A major aspect of FSMA 204 is creating standardized language around traceability data. This includes using standard language when capturing Critical Tracking Events (CTEs) and the relevant Key Data Elements (KDEs). By using a standard language, the FDA believes it will simplify tracking food up and down the supply chain as all partners will (hopefully) be using the same terminology.
But outside of capturing CTEs and KDEs, businesses will also need to capture Traceability Lot Codes (TLCs) that include identifiable product information. This can be done in several ways, and companies can collect product names, brand names, variety or species identifiers, and more. They can even include GS1 US standards to add an additional layer of identification through barcodes.
However, what is most essential is that every partner along the supply chain understands these identifiers and data elements. Again, communication is key to making sure all the elements are properly catalogued, captured, and defined.
System Communication and Interoperability
While the FDA does allow companies to continue using paper records for capturing traceability data, many companies may find it is far easier to utilize digital recordkeeping systems that automate, audit, and protect traceability data. A number of traceability systems exist on the market for businesses to consider for their unique needs. However, this creates a new challenge for businesses, as it will be paramount for their system to be able to communicate with other systems up and down the supply chain.
System interoperability is defined as the ability for a computer system to integrate, exchange, and make sense of other systems’ data in a business’ internal and external network. While some companies may find a digital traceability system that works for them, if that system can’t communicate with other companies’ systems, it only adds to the burden of work needing to be done and disrupts end-to-end visibility. Employees could have to input data manually and edit errors, or else system errors could cause serious issues down the line. Without interoperability, digital systems will hinder efficiency instead of aiding it.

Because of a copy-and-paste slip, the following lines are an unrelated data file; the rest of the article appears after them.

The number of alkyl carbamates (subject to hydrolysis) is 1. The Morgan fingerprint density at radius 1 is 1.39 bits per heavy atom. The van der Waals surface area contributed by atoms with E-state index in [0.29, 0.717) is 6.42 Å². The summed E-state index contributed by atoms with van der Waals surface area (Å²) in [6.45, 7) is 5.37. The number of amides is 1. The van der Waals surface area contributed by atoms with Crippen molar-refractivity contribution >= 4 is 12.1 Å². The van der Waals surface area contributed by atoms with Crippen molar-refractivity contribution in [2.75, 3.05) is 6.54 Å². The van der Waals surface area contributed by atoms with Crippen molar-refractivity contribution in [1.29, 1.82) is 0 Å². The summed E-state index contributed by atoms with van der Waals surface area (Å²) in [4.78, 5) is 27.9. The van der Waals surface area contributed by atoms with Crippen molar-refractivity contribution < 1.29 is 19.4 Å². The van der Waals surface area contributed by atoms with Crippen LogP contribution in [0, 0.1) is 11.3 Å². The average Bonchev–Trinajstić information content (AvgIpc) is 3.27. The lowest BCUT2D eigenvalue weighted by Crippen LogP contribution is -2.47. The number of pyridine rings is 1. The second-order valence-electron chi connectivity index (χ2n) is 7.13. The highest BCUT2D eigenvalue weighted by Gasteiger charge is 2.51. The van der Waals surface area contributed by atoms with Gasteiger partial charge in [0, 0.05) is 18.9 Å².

If you’re in the market for traceability systems, consider these elements:
- Does the system adhere to standardized language around traceability data? For example, does it capture the necessary elements (TLCs, CTEs, and KDEs) to maintain FSMA 204 recordkeeping compliance?
- What software systems do your supply chain partners use? Does their software easily communicate with other systems, and could that influence your decision?
- What processes will be impacted by your software decision? Are all the impacted roles considered when you choose a solution partner?
- Does the system use a standardized method of communication and software protection, such as SOC 2 compliance?
Build a Flexible System for Today and Tomorrow
If there’s one guarantee in life, it is change. And while your company may build a strong traceability system today, it is also essential for that system to remain flexible to future changes and disruptions.
Think about where your company will be in January 2026. That is what you should be planning for when creating your FSMA 204 traceability program.
To learn more about food traceability, download our State of Traceability Report to read expert insights on building a successful system for today and tomorrow. And to learn more about Trustwell’s FoodLogiQ Traceability system, including how your company can prepare for FSMA 204 compliance, future flexibility, and more, contact our team or schedule a demo.